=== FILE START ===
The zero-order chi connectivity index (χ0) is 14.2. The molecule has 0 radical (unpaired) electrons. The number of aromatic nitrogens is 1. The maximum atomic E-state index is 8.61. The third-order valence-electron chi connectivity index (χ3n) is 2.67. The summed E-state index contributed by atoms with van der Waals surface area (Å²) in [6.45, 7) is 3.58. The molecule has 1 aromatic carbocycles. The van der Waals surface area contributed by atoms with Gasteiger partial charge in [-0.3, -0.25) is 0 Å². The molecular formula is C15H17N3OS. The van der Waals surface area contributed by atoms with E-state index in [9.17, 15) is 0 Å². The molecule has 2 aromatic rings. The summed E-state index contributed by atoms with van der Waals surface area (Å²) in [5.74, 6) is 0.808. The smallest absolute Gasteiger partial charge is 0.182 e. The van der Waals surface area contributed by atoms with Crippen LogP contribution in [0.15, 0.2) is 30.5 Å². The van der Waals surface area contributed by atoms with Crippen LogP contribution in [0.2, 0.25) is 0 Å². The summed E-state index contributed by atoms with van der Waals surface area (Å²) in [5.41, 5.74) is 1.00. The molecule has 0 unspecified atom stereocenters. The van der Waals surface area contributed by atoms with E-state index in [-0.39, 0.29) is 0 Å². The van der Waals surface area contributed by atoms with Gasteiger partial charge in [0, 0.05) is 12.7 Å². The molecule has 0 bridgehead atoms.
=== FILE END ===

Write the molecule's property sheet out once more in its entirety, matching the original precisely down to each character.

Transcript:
The zero-order chi connectivity index (χ0) is 14.2. The molecule has 0 radical (unpaired) electrons. The number of aromatic nitrogens is 1. The maximum atomic E-state index is 8.61. The third-order valence-electron chi connectivity index (χ3n) is 2.67. The summed E-state index contributed by atoms with van der Waals surface area (Å²) in [6.45, 7) is 3.58. The molecule has 1 aromatic carbocycles. The van der Waals surface area contributed by atoms with Gasteiger partial charge in [-0.3, -0.25) is 0 Å². The molecular formula is C15H17N3OS. The van der Waals surface area contributed by atoms with E-state index in [9.17, 15) is 0 Å². The molecule has 2 aromatic rings. The summed E-state index contributed by atoms with van der Waals surface area (Å²) in [5.74, 6) is 0.808. The smallest absolute Gasteiger partial charge is 0.182 e. The van der Waals surface area contributed by atoms with Crippen LogP contribution in [0.15, 0.2) is 30.5 Å². The van der Waals surface area contributed by atoms with Crippen LogP contribution in [0.2, 0.25) is 0 Å². The summed E-state index contributed by atoms with van der Waals surface area (Å²) in [5.41, 5.74) is 1.00. The molecule has 0 unspecified atom stereocenters. The van der Waals surface area contributed by atoms with E-state index in [-0.39, 0.29) is 0 Å². The van der Waals surface area contributed by atoms with Gasteiger partial charge in [0, 0.05) is 12.7 Å². The molecule has 0 bridgehead atoms.